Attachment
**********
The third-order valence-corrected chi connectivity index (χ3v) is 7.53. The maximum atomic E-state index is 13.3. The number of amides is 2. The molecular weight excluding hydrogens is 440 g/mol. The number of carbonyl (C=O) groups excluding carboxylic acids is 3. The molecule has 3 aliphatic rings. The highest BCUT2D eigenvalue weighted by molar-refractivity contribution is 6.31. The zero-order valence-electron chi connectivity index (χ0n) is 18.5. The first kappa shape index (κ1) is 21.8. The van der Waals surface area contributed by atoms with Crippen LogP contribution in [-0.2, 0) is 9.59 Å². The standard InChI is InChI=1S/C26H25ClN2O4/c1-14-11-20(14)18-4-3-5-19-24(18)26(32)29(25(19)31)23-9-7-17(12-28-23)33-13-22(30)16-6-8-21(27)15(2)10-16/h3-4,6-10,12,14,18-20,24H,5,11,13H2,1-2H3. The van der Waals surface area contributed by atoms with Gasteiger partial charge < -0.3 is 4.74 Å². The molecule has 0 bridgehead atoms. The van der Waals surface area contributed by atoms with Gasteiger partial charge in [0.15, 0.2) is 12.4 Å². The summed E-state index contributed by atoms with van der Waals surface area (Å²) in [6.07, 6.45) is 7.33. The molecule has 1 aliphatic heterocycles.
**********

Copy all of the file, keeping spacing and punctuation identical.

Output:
The third-order valence-corrected chi connectivity index (χ3v) is 7.53. The maximum atomic E-state index is 13.3. The number of amides is 2. The molecular weight excluding hydrogens is 440 g/mol. The number of carbonyl (C=O) groups excluding carboxylic acids is 3. The molecule has 3 aliphatic rings. The highest BCUT2D eigenvalue weighted by molar-refractivity contribution is 6.31. The zero-order valence-electron chi connectivity index (χ0n) is 18.5. The first kappa shape index (κ1) is 21.8. The van der Waals surface area contributed by atoms with Crippen LogP contribution in [-0.2, 0) is 9.59 Å². The standard InChI is InChI=1S/C26H25ClN2O4/c1-14-11-20(14)18-4-3-5-19-24(18)26(32)29(25(19)31)23-9-7-17(12-28-23)33-13-22(30)16-6-8-21(27)15(2)10-16/h3-4,6-10,12,14,18-20,24H,5,11,13H2,1-2H3. The van der Waals surface area contributed by atoms with Gasteiger partial charge < -0.3 is 4.74 Å². The molecule has 0 bridgehead atoms. The van der Waals surface area contributed by atoms with Gasteiger partial charge in [0.15, 0.2) is 12.4 Å². The summed E-state index contributed by atoms with van der Waals surface area (Å²) in [6.07, 6.45) is 7.33. The molecule has 1 aliphatic heterocycles.